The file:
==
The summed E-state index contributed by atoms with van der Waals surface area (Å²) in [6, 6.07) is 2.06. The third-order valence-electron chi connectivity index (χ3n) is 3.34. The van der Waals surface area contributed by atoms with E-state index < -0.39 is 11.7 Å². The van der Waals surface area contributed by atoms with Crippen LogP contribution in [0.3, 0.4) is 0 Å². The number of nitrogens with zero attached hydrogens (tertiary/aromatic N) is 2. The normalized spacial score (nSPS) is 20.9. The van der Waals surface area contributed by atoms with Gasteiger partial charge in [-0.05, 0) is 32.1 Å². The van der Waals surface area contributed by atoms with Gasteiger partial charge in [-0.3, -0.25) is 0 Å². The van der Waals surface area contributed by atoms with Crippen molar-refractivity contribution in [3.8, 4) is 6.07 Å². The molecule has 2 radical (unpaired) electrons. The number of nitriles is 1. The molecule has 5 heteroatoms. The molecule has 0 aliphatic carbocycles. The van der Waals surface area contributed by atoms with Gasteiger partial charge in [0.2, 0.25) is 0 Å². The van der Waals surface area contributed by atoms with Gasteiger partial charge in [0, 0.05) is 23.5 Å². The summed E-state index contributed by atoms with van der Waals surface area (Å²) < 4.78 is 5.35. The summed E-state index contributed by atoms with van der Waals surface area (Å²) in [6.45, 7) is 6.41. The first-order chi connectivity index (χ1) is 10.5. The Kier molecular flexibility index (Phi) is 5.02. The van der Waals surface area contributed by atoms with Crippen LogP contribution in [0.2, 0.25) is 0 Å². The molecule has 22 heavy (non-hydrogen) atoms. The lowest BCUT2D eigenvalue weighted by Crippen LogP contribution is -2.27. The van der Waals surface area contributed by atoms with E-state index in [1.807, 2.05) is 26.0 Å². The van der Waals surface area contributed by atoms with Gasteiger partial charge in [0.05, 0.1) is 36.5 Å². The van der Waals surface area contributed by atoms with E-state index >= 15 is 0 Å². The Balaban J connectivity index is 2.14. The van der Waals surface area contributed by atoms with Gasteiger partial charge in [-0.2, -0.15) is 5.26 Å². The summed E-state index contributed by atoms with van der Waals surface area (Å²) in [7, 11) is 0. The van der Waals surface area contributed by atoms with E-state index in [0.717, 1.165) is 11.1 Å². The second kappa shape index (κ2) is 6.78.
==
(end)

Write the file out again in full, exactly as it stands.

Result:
The summed E-state index contributed by atoms with van der Waals surface area (Å²) in [6, 6.07) is 2.06. The third-order valence-electron chi connectivity index (χ3n) is 3.34. The van der Waals surface area contributed by atoms with E-state index < -0.39 is 11.7 Å². The van der Waals surface area contributed by atoms with Crippen LogP contribution in [0.3, 0.4) is 0 Å². The number of nitrogens with zero attached hydrogens (tertiary/aromatic N) is 2. The normalized spacial score (nSPS) is 20.9. The van der Waals surface area contributed by atoms with Gasteiger partial charge in [-0.05, 0) is 32.1 Å². The van der Waals surface area contributed by atoms with Gasteiger partial charge in [-0.3, -0.25) is 0 Å². The van der Waals surface area contributed by atoms with Crippen molar-refractivity contribution in [3.8, 4) is 6.07 Å². The molecule has 2 radical (unpaired) electrons. The number of nitriles is 1. The molecule has 5 heteroatoms. The molecule has 0 aliphatic carbocycles. The van der Waals surface area contributed by atoms with Gasteiger partial charge in [0.2, 0.25) is 0 Å². The van der Waals surface area contributed by atoms with Gasteiger partial charge in [0, 0.05) is 23.5 Å². The summed E-state index contributed by atoms with van der Waals surface area (Å²) < 4.78 is 5.35. The summed E-state index contributed by atoms with van der Waals surface area (Å²) in [6.45, 7) is 6.41. The first-order chi connectivity index (χ1) is 10.5. The Kier molecular flexibility index (Phi) is 5.02. The van der Waals surface area contributed by atoms with Crippen LogP contribution in [0.2, 0.25) is 0 Å². The molecule has 22 heavy (non-hydrogen) atoms. The lowest BCUT2D eigenvalue weighted by Crippen LogP contribution is -2.27. The van der Waals surface area contributed by atoms with E-state index in [1.807, 2.05) is 26.0 Å². The van der Waals surface area contributed by atoms with Gasteiger partial charge in [0.05, 0.1) is 36.5 Å². The van der Waals surface area contributed by atoms with E-state index >= 15 is 0 Å². The Balaban J connectivity index is 2.14. The van der Waals surface area contributed by atoms with Gasteiger partial charge in [-0.2, -0.15) is 5.26 Å². The summed E-state index contributed by atoms with van der Waals surface area (Å²) in [7, 11) is 0. The van der Waals surface area contributed by atoms with E-state index in [0.717, 1.165) is 11.1 Å². The second kappa shape index (κ2) is 6.78.